The reader develops a closer bond or involvment with the characters and it draws you further into the story. For my second surprising moment in ‘WH’ which I will compare to ‘IMS’ is when Heathcliff over hears Catherine saying it would degrade her to marry Heathcliff and she does not love him. Similarly in the had texts, both protagonists (Michele and Heathcliff) reveal a side of the people dearest to them they have not known. Michele finding out his parents knew about the kidnapping and were in fact partly involved in it was completely unpredictable to both Michele and the reader. Likewise in ‘WH’, both the reader and Heathcliff always thought that Catherine had strong feelings of love and affection for him. Both characters then dramactically change in purpose and in general after these moments I hsbe mentioned. They both become more independant and less trusting of others. Now to my final minor unanticipated events. In ‘IMS’ when Michele is betrayed by his closest friend he now has no one to turn to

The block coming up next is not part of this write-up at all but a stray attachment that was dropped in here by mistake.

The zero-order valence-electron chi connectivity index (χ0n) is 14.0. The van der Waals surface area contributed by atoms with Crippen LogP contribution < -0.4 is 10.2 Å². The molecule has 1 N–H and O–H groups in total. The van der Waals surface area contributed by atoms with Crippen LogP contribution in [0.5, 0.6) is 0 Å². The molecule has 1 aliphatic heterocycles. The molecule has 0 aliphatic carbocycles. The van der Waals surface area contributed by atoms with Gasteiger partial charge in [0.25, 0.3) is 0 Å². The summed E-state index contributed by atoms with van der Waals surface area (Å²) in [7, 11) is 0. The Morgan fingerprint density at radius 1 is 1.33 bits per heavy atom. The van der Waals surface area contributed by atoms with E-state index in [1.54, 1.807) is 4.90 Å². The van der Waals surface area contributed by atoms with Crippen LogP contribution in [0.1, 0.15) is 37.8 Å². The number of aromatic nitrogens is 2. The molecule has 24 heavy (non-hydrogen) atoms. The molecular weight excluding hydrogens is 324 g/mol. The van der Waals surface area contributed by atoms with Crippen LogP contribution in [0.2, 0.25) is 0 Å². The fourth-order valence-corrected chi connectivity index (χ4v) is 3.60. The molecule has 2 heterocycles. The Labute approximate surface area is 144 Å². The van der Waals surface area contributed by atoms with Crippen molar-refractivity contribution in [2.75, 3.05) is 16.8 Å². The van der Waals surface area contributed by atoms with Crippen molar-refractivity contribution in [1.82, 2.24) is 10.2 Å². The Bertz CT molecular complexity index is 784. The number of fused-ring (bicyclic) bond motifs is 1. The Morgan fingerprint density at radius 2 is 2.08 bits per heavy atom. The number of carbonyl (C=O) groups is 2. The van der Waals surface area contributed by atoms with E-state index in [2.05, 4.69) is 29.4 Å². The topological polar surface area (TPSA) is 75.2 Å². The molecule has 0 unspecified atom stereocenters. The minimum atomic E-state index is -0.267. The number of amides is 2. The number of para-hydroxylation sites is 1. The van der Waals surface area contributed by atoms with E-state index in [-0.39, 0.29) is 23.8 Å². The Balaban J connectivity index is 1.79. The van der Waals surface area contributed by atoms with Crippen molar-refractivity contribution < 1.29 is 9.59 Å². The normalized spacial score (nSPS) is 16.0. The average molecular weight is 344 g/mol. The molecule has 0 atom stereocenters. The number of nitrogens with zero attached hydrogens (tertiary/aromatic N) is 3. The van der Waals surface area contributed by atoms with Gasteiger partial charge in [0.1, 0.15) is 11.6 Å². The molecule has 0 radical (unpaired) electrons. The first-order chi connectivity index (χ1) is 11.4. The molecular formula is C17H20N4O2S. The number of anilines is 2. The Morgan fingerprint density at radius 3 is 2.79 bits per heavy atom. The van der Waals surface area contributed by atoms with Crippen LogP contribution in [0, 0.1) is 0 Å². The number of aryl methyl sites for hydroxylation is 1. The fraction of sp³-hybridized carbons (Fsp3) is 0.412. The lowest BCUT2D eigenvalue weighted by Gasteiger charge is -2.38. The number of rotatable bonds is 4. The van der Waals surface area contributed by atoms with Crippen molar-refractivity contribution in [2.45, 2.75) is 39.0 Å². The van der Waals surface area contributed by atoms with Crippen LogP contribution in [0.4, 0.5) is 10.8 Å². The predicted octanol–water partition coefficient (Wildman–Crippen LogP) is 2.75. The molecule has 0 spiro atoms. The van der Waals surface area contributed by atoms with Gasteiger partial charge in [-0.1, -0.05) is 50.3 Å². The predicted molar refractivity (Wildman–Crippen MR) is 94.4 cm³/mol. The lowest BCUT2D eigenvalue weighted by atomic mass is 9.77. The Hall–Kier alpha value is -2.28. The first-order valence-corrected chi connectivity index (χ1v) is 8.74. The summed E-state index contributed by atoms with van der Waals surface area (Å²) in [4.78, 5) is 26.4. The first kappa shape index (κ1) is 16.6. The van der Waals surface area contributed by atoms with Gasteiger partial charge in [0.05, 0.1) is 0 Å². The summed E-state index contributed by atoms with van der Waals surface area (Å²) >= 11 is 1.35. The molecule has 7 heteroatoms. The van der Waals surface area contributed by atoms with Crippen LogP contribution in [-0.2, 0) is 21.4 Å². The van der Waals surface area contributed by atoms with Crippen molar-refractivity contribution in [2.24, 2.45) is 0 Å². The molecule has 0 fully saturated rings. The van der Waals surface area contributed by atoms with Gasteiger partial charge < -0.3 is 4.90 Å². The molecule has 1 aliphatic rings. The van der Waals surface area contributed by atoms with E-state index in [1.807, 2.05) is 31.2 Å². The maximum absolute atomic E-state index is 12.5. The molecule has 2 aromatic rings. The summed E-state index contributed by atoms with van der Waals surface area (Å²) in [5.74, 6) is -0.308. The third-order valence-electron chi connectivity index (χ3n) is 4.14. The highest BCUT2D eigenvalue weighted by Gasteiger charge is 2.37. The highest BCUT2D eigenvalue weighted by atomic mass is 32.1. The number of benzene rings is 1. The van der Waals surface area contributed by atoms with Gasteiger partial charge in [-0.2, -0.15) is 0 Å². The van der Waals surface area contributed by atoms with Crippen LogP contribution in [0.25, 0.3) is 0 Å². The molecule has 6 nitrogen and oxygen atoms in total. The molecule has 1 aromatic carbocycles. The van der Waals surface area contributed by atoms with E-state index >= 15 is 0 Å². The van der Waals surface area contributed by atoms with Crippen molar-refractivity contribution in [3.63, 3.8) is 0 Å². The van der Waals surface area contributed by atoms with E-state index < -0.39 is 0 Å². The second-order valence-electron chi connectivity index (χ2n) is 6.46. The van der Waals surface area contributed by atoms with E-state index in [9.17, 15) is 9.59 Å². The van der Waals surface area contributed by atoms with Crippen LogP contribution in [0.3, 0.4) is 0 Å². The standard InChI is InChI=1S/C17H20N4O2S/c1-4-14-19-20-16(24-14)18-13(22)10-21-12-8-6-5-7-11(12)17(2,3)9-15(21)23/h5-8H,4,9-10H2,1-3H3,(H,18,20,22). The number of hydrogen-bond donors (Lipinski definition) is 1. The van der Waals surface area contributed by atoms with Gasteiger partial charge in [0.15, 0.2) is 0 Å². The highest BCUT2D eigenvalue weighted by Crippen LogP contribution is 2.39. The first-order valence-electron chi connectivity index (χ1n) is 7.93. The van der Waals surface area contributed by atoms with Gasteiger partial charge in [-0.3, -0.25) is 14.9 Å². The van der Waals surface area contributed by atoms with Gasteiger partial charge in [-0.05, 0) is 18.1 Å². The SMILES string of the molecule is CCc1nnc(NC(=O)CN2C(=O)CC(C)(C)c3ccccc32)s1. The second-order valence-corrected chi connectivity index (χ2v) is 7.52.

What do you think?

Written by admin


Leave a Reply

Your email address will not be published. Required fields are marked *



My Polish Teachers Tie

Demand Analysis of low-calorie microwavable food